When you do the math, the initial output of digital cameras is far dearer than film cameras, especially if you get all the computer stuff to go with it. But in the long run, digital is more cost effective.
In the short period of a month, I took over 3000 photos on my digital camera. If I did that with my film camera, I would’ve used approximately 125 rolls of 24 exposure film, which costs about $8 a roll, depending on the brand and speed you get. So to just buy the film would’ve cost me $1000. Add to that the developing charges at approximately $10 a roll, and that’s $1250. So just to take those shots – and to see what they look like – I would’ve spent $2250. Adds up doesn’t it?
So how much did it cost me to take the pics with my digital camera? My memory card holds close to 400 shots and cost me $150 – which is a one off expense. Each time I filled my memory card up, I simply burnt it to a CD at home, which costs no more than 50c a CD. Then I sorted through the images and worked out what I wanted printed. Obviously there was no way all 3000 pics were worth printing, so I selected the ones I wanted and paid 29c a print. But if I get more than 200 shots printed, they only cost 19c each. So the total cost is less than half the price of printing in film!
Printing is an ongoing cost for both film and digital, but you’ve only got to buy your memory card once, unlike film, where you need a new roll of film constantly. But put simply, both types of photography do cost a fair bit of money. I’ve just found that digital is more economic for my purposes.
Let’s face it, we like things that make our life easier – not harder, so what is more convenient – film or digi?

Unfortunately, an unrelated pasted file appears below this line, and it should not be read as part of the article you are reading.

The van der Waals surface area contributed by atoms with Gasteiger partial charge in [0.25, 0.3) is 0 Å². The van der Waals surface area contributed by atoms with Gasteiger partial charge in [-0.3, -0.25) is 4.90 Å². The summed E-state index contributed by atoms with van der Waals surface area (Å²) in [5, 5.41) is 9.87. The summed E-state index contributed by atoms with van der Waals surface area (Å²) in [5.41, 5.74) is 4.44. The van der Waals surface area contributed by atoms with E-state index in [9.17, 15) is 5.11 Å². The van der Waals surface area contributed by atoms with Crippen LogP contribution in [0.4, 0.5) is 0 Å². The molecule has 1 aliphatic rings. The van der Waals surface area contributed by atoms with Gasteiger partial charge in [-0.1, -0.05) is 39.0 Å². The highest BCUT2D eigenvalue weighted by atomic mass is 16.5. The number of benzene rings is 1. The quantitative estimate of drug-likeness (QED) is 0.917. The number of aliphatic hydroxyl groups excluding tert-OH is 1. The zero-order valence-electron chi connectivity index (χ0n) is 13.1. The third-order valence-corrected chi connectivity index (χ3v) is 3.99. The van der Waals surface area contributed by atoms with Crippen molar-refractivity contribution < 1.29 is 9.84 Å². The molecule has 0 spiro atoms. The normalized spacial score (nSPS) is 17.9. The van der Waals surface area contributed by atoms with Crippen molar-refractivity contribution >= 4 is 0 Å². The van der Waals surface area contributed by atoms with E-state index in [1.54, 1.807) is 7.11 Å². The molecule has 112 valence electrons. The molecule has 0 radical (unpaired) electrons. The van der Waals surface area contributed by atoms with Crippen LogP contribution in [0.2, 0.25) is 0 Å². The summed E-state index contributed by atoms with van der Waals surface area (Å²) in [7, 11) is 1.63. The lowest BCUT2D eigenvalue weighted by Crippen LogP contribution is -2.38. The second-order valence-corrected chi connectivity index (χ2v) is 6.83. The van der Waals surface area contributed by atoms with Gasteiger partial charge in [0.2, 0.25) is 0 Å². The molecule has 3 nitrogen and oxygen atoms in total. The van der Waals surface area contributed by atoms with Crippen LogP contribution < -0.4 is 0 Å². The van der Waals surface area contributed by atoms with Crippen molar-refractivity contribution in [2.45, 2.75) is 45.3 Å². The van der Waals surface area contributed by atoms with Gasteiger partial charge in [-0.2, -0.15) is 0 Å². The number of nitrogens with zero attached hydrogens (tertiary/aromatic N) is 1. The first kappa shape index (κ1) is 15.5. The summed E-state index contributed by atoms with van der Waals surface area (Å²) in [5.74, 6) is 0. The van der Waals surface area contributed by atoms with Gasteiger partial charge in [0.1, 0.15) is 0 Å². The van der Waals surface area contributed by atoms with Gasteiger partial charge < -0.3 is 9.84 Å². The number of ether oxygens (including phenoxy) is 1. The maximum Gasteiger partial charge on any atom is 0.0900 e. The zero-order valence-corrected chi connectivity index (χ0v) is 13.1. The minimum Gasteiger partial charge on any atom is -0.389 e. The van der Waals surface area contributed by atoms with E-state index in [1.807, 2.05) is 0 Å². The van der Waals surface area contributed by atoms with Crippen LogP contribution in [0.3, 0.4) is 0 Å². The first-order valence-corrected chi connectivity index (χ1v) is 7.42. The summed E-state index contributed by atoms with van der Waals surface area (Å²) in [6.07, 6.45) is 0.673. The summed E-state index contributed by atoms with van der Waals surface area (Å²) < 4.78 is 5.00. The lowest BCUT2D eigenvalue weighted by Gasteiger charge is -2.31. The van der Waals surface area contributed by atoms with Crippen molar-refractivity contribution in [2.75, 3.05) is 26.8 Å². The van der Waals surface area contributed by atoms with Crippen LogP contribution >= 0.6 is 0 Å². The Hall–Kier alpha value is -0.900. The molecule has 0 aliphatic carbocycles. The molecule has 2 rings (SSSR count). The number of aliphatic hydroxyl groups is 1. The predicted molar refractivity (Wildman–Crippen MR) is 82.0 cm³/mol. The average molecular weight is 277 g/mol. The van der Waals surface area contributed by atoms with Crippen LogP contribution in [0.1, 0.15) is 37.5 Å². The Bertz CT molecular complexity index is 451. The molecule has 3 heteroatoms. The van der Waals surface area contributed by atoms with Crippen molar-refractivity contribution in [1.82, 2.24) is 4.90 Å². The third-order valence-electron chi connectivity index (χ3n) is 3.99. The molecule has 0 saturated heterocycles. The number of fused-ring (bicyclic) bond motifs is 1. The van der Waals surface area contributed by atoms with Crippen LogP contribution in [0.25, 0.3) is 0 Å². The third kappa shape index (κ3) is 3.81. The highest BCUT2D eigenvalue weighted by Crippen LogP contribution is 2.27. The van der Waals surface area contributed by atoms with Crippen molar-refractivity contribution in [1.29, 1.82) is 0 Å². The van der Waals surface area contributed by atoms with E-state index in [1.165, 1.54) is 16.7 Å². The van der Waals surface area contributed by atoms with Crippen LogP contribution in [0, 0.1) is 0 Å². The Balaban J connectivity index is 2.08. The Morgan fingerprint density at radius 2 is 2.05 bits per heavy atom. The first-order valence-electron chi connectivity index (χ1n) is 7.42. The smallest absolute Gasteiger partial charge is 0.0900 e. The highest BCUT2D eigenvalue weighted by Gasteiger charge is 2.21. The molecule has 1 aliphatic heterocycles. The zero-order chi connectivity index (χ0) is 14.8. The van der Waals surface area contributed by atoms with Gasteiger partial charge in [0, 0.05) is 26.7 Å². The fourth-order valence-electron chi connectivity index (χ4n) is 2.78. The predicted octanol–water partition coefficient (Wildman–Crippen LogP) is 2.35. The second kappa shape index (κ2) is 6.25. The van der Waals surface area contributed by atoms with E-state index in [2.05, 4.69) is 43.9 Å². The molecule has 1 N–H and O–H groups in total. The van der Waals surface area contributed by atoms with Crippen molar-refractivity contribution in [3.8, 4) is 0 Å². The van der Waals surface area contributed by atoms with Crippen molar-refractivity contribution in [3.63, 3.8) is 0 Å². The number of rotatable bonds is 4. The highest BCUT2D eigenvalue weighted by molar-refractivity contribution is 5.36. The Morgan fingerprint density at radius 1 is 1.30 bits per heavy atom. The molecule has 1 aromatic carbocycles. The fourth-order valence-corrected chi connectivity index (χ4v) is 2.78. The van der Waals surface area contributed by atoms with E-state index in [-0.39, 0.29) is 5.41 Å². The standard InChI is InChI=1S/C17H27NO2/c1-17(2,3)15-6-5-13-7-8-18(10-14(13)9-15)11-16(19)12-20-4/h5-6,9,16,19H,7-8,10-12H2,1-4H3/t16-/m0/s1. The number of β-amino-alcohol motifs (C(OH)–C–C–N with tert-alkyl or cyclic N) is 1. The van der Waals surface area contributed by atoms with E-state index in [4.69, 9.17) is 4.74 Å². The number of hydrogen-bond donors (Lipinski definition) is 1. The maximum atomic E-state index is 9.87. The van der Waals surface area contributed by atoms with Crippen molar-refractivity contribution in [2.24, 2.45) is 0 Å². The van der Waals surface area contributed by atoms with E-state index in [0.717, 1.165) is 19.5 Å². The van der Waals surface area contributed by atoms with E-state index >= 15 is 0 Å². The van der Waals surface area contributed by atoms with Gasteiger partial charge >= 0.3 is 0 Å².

With digis, you can buy a couple of massive memory cards and just snap away. But with film, after 36 shots (at the most), you’ve got to load a new roll. And often when you’re travelling, this is hard to do. Your film is bound to run out just as you’re trying to capture a bird hunting a rodent or something equally as fast and exciting.
And yes, your digital memory card can run out too, but it is far quicker to pop out and replace, rather than waiting for the film to rewind and loading another one. Plus, memory cards are little and take up hardly any room – but film does get rather bulky.
What about batteries? I reckon it is pretty much even between both kinds of cameras. You’ll always need to carry spares for each. Digital cameras do chew up more juice than film ones though. Some digital cameras only work with special battery packs that you’ve got to charge. Now, if you’re in the middle of nowhere, you can’t always do this. However, many digitals can take lithium batteries just like your film camera, so there isn’t too much trouble there.
Ease Of Use
Yep, technology can be a little daunting, but as soon as you learn not to be afraid of it – you’ll love it!